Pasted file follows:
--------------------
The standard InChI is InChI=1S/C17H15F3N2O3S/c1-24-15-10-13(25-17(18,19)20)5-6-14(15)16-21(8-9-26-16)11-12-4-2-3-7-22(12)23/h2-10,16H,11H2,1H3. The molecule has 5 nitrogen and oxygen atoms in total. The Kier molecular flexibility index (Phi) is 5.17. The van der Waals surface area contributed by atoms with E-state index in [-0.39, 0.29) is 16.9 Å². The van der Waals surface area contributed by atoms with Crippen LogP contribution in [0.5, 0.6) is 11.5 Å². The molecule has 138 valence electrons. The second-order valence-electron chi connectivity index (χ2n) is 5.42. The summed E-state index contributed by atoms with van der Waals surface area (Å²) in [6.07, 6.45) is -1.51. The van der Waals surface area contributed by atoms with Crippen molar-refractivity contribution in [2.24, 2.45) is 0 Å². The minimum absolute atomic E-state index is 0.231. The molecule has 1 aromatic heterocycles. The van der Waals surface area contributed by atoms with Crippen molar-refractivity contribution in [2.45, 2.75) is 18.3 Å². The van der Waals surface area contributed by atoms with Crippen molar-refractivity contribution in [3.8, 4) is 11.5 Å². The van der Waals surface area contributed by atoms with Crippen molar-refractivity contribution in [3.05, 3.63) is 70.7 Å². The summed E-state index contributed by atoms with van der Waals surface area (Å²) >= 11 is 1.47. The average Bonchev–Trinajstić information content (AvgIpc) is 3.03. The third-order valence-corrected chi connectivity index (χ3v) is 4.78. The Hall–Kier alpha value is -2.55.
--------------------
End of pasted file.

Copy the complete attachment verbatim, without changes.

The standard InChI is InChI=1S/C17H15F3N2O3S/c1-24-15-10-13(25-17(18,19)20)5-6-14(15)16-21(8-9-26-16)11-12-4-2-3-7-22(12)23/h2-10,16H,11H2,1H3. The molecule has 5 nitrogen and oxygen atoms in total. The Kier molecular flexibility index (Phi) is 5.17. The van der Waals surface area contributed by atoms with E-state index in [-0.39, 0.29) is 16.9 Å². The van der Waals surface area contributed by atoms with Crippen LogP contribution in [0.5, 0.6) is 11.5 Å². The molecule has 138 valence electrons. The second-order valence-electron chi connectivity index (χ2n) is 5.42. The summed E-state index contributed by atoms with van der Waals surface area (Å²) in [6.07, 6.45) is -1.51. The van der Waals surface area contributed by atoms with Crippen molar-refractivity contribution in [2.24, 2.45) is 0 Å². The minimum absolute atomic E-state index is 0.231. The molecule has 1 aromatic heterocycles. The van der Waals surface area contributed by atoms with Crippen molar-refractivity contribution in [2.45, 2.75) is 18.3 Å². The van der Waals surface area contributed by atoms with Crippen molar-refractivity contribution in [3.8, 4) is 11.5 Å². The van der Waals surface area contributed by atoms with Crippen molar-refractivity contribution in [3.05, 3.63) is 70.7 Å². The summed E-state index contributed by atoms with van der Waals surface area (Å²) >= 11 is 1.47. The average Bonchev–Trinajstić information content (AvgIpc) is 3.03. The third-order valence-corrected chi connectivity index (χ3v) is 4.78. The Hall–Kier alpha value is -2.55.